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December 1984

A Proposed Classification of Intra-abdominal Infections: Stratification of Etiology and Risk for Future Therapeutic Trials

Author Affiliations

From the Departments of Surgery, McGill University, Montreal (Dr Meakins), University of Cincinnati (Dr Solomkin), University of Colorado, Denver (Dr Allo), University of Washington, Seattle (Dr Dellinger), University of Florida, Gainesville (Dr Howard), and University of Minnesota, Minneapolis (Dr Simmons).

Arch Surg. 1984;119(12):1372-1378. doi:10.1001/archsurg.1984.01390240010002

• Serious studies of ultra-abdominal infections have yielded a mortality that ranges from 3.5% (a composite of antibiotic studies evaluating 1,275 patients) to more than 60% in studies of multiple-organ failure. In reviewing these studies, it is apparent that under the umbrella of "serious intra-abdominal infection," different diseases, processes, and patients are being studied. We define a binomial classification incorporating both an anatomic and a functional approach to intra-abdominal infection. There are ten etiologic classifications of intra-abdominal infections combined with an acute physiologic score (APS), measuring severity of illness, in three gradations. In the patient with undifferentiated intra-abdominal sepsis, the patient will be in class I, II, III or IV, with a score, A, B, or C, added. Each of the groups V-X, defining a specific infectious category, can also use the APS, which has been verified in patients in intensive care and in those with intra-abdominal infection. It is anticipated that using this approach will provide a technique to evaluate patient groups uniformly in which drug or technical approaches to the management of intra-abdominal infections are being studied. The patients being studied will be more clearly defined, and studies will be comparable from one center to another.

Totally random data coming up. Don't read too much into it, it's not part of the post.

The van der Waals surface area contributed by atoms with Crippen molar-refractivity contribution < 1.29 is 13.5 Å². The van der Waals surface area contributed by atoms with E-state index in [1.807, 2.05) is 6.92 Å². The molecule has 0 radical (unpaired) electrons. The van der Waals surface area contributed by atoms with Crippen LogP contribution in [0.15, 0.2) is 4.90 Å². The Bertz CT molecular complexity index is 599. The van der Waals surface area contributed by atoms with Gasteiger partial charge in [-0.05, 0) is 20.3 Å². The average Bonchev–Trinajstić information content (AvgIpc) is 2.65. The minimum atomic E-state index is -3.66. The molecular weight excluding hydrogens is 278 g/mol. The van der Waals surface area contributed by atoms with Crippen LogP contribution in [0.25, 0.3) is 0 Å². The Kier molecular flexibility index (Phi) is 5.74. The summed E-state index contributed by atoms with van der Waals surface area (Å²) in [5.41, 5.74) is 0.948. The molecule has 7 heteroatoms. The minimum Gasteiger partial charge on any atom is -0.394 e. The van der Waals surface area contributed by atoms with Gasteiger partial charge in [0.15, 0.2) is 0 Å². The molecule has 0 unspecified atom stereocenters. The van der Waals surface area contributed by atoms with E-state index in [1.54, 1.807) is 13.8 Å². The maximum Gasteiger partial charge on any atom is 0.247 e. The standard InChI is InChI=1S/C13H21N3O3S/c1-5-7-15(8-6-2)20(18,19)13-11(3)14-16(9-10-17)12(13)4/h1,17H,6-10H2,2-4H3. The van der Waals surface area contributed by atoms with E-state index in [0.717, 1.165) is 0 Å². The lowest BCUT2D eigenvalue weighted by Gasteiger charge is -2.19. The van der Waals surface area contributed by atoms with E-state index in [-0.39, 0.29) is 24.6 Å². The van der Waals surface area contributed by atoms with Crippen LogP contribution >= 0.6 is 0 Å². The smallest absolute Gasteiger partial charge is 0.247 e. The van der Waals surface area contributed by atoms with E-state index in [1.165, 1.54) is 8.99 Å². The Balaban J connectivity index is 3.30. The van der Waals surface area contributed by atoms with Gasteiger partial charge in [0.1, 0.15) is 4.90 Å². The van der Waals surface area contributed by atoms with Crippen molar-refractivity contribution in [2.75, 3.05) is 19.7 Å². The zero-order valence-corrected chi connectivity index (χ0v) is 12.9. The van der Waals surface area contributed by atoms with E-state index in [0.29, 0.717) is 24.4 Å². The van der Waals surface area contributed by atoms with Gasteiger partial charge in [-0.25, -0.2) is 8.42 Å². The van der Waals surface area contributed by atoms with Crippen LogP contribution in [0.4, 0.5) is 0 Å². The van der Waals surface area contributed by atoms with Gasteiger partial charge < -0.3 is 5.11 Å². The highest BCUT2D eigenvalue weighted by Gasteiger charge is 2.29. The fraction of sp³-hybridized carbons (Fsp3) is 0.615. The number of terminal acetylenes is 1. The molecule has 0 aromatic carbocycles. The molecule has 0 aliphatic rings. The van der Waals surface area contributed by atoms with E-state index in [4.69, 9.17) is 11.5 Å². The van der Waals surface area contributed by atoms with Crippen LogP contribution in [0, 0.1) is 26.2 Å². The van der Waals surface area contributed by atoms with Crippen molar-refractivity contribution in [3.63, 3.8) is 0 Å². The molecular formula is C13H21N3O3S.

(Arch Surg 1984;119:1372-1378)

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